Memphis, TN — Thirteen-year-old Denise Stewart liked the shimmering white gown and the sparkly rhinestone crown she got to wear at the Autumn Ball put on by the Shelby County Relative Caregiver Program at the University of Tennessee Health Science Center (UTHSC) in Memphis.
The clothes, music, dancing and food were great, she said. But she liked something else even more.
“I liked when we got to tell our caregivers how much we care about them,” she said.
That’s music to the ears of the administrators of the Relative Caregiver Program, which has been helping children and families throughout the Memphis area for more than a decade. A public/private collaboration funded through the Tennessee Department of Children’s Services, the program was developed on the idea that children whose parents can’t care for them, for whatever reason, are best served if cared for by willing grandparents, aunts, uncles or other relatives.
Operated out of the Boling Center for Developmental Disabilities, part of the College of Medicine at UTHSC, the program offers resources, some emergency funding, counseling for families and mentoring for children and teens enrolled. Held for the first time last year, the dance — officially called the Young Men and Women of Distinction Autumn Ball — is designed to offer the young people an evening of celebration and success in spite of the obstacles they have faced.
“This night was the night our young ladies and young men were celebrated and honored for who they are and who they will become,” said Teresa English, program administrator. “These are our dreamers, and we love them very much.”
Through donations and budgeting, the program purchased white gowns for the girls and black suits for the boys to wear for the evening. Crowns and gloves were purchased for the girls, and top hats arranged for the boys. A Memphis dry cleaner donated cleaning services for the gowns and suits. A local suit retailer came to campus and fitted the suits for the boys. UTHSC donated the venue on campus, as well as some of the decorations. The boys and girls, all teenagers ages 13 and up, met regularly for weeks to practice their signature dance.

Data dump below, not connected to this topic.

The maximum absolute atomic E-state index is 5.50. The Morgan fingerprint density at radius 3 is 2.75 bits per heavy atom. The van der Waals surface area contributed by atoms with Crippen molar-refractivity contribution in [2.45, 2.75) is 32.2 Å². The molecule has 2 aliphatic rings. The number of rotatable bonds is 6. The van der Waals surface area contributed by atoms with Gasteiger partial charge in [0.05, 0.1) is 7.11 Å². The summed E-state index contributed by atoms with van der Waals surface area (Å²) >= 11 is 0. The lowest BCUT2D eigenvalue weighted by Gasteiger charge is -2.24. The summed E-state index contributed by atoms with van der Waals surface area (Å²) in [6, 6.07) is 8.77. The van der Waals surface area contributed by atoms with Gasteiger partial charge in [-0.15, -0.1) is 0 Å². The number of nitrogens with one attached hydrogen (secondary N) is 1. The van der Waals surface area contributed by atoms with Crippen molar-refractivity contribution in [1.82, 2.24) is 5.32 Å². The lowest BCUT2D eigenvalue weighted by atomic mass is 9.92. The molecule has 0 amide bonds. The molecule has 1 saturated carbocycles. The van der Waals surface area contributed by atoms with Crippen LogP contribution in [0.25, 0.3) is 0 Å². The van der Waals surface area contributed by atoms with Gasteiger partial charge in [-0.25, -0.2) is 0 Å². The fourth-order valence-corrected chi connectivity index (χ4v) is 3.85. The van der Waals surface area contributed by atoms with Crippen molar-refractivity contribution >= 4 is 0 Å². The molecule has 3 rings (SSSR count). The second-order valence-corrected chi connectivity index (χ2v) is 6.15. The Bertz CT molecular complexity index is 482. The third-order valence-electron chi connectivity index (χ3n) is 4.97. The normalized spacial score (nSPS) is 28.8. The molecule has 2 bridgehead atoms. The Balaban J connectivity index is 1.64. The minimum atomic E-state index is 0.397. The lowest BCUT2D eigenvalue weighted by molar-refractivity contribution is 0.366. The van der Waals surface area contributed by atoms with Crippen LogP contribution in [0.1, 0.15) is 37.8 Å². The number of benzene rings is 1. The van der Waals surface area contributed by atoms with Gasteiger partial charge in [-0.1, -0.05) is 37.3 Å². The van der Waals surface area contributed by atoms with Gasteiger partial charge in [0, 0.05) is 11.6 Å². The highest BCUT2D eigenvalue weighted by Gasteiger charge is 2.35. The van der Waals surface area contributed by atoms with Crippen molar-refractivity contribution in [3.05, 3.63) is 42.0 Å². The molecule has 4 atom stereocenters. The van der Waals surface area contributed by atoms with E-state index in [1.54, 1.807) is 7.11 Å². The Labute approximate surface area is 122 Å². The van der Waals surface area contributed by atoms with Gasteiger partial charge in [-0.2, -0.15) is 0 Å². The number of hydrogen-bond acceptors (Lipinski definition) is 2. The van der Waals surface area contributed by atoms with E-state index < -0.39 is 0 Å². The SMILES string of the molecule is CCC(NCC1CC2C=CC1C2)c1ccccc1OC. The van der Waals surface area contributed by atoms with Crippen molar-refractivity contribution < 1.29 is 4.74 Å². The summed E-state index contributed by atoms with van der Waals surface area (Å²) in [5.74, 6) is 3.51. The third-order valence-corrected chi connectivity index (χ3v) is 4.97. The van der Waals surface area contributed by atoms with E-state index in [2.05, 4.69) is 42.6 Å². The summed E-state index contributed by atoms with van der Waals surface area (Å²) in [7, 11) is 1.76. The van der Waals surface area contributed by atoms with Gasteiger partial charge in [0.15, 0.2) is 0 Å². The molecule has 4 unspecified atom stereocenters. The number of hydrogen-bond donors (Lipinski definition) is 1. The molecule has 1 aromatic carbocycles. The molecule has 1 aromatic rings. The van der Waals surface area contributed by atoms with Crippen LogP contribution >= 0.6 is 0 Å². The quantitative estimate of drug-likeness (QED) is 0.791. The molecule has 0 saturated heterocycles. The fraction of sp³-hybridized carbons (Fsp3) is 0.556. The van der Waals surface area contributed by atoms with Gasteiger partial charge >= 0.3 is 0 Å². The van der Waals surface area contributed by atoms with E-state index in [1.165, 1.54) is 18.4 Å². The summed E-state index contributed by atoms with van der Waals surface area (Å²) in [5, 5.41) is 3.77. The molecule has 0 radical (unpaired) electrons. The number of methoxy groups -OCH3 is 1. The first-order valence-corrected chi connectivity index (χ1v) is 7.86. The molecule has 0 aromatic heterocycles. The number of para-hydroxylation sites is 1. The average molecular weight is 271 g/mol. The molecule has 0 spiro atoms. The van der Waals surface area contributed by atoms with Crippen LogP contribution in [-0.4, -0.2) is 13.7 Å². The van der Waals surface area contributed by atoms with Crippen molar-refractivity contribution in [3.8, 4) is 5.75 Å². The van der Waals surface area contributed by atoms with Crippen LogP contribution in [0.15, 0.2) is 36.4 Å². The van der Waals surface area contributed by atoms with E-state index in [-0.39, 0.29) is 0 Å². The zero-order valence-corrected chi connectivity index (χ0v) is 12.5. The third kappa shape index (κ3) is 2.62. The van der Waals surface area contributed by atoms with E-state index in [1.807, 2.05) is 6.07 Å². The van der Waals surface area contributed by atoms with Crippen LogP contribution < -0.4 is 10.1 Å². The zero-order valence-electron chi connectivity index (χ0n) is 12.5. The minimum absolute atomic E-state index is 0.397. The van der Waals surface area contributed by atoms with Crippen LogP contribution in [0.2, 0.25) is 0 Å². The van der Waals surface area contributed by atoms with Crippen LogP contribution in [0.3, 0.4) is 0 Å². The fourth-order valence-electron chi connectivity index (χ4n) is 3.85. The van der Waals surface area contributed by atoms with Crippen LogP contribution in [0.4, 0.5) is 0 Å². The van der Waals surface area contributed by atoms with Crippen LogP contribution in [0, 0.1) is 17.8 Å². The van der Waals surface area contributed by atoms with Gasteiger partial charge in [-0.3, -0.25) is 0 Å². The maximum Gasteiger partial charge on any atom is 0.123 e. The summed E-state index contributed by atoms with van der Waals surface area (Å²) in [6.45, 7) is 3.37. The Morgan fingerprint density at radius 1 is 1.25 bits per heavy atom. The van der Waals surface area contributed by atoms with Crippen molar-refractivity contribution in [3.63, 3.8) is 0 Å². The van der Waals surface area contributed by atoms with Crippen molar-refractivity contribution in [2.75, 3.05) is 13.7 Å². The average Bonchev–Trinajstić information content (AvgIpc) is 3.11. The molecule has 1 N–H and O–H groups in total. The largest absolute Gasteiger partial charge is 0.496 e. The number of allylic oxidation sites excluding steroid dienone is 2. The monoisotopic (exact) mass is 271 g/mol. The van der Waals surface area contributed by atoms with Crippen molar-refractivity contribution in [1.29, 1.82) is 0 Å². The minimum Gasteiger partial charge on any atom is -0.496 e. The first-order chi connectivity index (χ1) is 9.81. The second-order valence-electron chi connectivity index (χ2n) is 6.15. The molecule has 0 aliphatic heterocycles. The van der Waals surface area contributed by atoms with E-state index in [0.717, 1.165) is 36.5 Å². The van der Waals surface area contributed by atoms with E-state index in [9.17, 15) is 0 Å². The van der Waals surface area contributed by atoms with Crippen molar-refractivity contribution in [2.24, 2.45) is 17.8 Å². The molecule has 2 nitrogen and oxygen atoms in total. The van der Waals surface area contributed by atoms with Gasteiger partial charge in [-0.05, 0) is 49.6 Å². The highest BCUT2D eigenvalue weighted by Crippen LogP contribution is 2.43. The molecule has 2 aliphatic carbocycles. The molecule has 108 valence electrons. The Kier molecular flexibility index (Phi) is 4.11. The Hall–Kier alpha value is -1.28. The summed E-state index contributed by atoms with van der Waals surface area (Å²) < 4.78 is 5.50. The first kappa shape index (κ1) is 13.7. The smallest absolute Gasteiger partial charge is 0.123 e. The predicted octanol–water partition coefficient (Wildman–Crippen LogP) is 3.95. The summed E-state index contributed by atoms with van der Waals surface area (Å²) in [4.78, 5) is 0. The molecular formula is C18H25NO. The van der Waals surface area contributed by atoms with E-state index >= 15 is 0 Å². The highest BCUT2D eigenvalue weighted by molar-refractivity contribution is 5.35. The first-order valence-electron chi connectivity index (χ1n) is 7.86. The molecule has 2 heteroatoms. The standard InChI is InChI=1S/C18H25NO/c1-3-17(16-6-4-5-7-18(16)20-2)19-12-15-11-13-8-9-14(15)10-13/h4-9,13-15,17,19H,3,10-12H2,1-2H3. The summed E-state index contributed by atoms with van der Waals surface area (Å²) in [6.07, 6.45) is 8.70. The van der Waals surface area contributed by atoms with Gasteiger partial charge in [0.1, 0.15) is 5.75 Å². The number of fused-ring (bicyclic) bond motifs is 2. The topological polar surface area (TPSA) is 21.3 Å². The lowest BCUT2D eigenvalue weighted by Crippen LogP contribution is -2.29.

They danced to the song “Conquerer” from the show “Empire,” and each got to present a rose to show appreciation to their caregivers.
Billy Henry and his wife, Irma, are Denise’s caregivers. He couldn’t say enough about the evening and the program. “It has helped her a whole lot,” he said. “They showed her how a young lady would walk, how a young lady would act, and what a young lady is expected to do, and as each month goes along, she grows more and more.”
Denise said she, too, notices a change. “Being in the program, I feel better about myself.”
About the University of Tennessee Health Science Center
As Tennessee’s only public, statewide, academic health system, the mission of the University of Tennessee Health Science Center (UTHSC) is to bring the benefits of the health sciences to the achievement and maintenance of human health, with a focus on the citizens of Tennessee and the region, by pursuing an integrated program of education, research, clinical care, and public service. Offering a broad range of postgraduate and selected baccalaureate training opportunities, the main UTHSC campus is located in Memphis and includes six colleges: Dentistry, Graduate Health Sciences, Health Professions, Medicine, Nursing and Pharmacy. UTHSC also educates and trains cohorts of medicine, pharmacy and/or health professions students — in addition to medical residents and fellows — at its major sites in Knoxville, Chattanooga and Nashville. Founded in 1911, during its more than 100 years, UT Health Science Center has educated and trained more than 57,000 health care professionals in academic settings and health care facilities across the state. For more information, visit www.uthsc.edu. Follow them on Facebook: www.facebook.com/uthsc, on Twitter: twitter.com/uthsc and on Instagram: instagram.com/uthsc.
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